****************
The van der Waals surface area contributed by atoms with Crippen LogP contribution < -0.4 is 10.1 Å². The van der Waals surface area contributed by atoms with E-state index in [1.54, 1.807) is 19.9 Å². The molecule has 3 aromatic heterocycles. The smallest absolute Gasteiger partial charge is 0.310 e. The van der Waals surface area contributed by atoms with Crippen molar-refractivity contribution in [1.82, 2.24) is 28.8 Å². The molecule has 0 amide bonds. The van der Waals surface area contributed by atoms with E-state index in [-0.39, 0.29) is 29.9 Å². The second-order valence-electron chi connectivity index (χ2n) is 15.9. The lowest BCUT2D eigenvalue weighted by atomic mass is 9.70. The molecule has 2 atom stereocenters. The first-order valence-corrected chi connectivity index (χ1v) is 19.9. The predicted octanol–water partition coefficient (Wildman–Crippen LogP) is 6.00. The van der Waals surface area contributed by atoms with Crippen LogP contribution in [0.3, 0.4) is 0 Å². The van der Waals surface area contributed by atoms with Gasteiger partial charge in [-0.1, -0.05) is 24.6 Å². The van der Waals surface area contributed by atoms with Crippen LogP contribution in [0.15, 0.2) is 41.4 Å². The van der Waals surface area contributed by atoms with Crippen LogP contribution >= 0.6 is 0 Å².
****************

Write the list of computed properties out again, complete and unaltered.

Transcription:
The van der Waals surface area contributed by atoms with Crippen LogP contribution < -0.4 is 10.1 Å². The van der Waals surface area contributed by atoms with E-state index in [1.54, 1.807) is 19.9 Å². The molecule has 3 aromatic heterocycles. The smallest absolute Gasteiger partial charge is 0.310 e. The van der Waals surface area contributed by atoms with Crippen molar-refractivity contribution in [1.82, 2.24) is 28.8 Å². The molecule has 0 amide bonds. The van der Waals surface area contributed by atoms with E-state index in [-0.39, 0.29) is 29.9 Å². The second-order valence-electron chi connectivity index (χ2n) is 15.9. The lowest BCUT2D eigenvalue weighted by atomic mass is 9.70. The molecule has 2 atom stereocenters. The first-order valence-corrected chi connectivity index (χ1v) is 19.9. The predicted octanol–water partition coefficient (Wildman–Crippen LogP) is 6.00. The van der Waals surface area contributed by atoms with Crippen LogP contribution in [0.3, 0.4) is 0 Å². The van der Waals surface area contributed by atoms with Gasteiger partial charge in [-0.1, -0.05) is 24.6 Å². The van der Waals surface area contributed by atoms with Crippen LogP contribution in [0.15, 0.2) is 41.4 Å². The van der Waals surface area contributed by atoms with Crippen LogP contribution >= 0.6 is 0 Å².